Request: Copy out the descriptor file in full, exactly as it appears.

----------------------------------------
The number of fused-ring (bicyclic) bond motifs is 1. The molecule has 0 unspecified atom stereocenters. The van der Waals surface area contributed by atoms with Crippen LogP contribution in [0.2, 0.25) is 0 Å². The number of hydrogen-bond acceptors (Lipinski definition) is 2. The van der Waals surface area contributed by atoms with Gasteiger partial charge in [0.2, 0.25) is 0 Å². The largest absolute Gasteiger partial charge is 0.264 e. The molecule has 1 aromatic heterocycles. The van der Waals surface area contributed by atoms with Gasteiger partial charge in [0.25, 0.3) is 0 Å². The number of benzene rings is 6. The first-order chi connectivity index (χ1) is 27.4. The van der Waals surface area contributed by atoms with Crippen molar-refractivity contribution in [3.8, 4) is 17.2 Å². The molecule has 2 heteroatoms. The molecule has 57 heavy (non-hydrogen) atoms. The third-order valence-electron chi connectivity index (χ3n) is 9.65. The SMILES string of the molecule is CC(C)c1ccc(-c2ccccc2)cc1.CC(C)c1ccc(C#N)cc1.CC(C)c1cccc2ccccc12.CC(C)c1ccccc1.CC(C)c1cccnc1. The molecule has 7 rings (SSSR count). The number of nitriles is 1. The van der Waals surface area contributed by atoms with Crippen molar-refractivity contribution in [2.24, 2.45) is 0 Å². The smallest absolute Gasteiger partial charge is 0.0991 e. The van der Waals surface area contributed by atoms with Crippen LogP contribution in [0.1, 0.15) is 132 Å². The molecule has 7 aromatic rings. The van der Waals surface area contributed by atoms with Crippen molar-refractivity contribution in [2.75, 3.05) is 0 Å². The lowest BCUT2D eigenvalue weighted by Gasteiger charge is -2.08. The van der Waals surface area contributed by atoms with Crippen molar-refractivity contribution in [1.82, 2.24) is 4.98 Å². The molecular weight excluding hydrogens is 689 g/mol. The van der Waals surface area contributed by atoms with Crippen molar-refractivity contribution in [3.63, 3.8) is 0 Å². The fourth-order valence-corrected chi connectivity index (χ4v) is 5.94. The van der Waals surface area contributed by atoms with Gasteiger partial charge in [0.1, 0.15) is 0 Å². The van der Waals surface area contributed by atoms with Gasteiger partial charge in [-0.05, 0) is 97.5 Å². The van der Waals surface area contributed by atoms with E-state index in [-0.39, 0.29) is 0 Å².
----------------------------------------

The number of fused-ring (bicyclic) bond motifs is 1. The molecule has 0 unspecified atom stereocenters. The van der Waals surface area contributed by atoms with Crippen LogP contribution in [0.2, 0.25) is 0 Å². The number of hydrogen-bond acceptors (Lipinski definition) is 2. The van der Waals surface area contributed by atoms with Gasteiger partial charge in [0.2, 0.25) is 0 Å². The largest absolute Gasteiger partial charge is 0.264 e. The molecule has 1 aromatic heterocycles. The van der Waals surface area contributed by atoms with Gasteiger partial charge in [0.25, 0.3) is 0 Å². The number of benzene rings is 6. The first-order chi connectivity index (χ1) is 27.4. The van der Waals surface area contributed by atoms with Crippen molar-refractivity contribution in [3.8, 4) is 17.2 Å². The molecule has 2 heteroatoms. The molecule has 57 heavy (non-hydrogen) atoms. The third-order valence-electron chi connectivity index (χ3n) is 9.65. The SMILES string of the molecule is CC(C)c1ccc(-c2ccccc2)cc1.CC(C)c1ccc(C#N)cc1.CC(C)c1cccc2ccccc12.CC(C)c1ccccc1.CC(C)c1cccnc1. The molecule has 7 rings (SSSR count). The number of nitriles is 1. The van der Waals surface area contributed by atoms with Crippen molar-refractivity contribution in [2.24, 2.45) is 0 Å². The smallest absolute Gasteiger partial charge is 0.0991 e. The van der Waals surface area contributed by atoms with Crippen LogP contribution in [0.1, 0.15) is 132 Å². The molecule has 7 aromatic rings. The van der Waals surface area contributed by atoms with Crippen molar-refractivity contribution in [2.75, 3.05) is 0 Å². The lowest BCUT2D eigenvalue weighted by Gasteiger charge is -2.08. The van der Waals surface area contributed by atoms with Crippen molar-refractivity contribution in [1.82, 2.24) is 4.98 Å². The molecular weight excluding hydrogens is 689 g/mol. The van der Waals surface area contributed by atoms with Crippen molar-refractivity contribution in [3.63, 3.8) is 0 Å². The fourth-order valence-corrected chi connectivity index (χ4v) is 5.94. The van der Waals surface area contributed by atoms with Gasteiger partial charge in [0.1, 0.15) is 0 Å². The van der Waals surface area contributed by atoms with Gasteiger partial charge in [-0.05, 0) is 97.5 Å². The van der Waals surface area contributed by atoms with E-state index in [-0.39, 0.29) is 0 Å².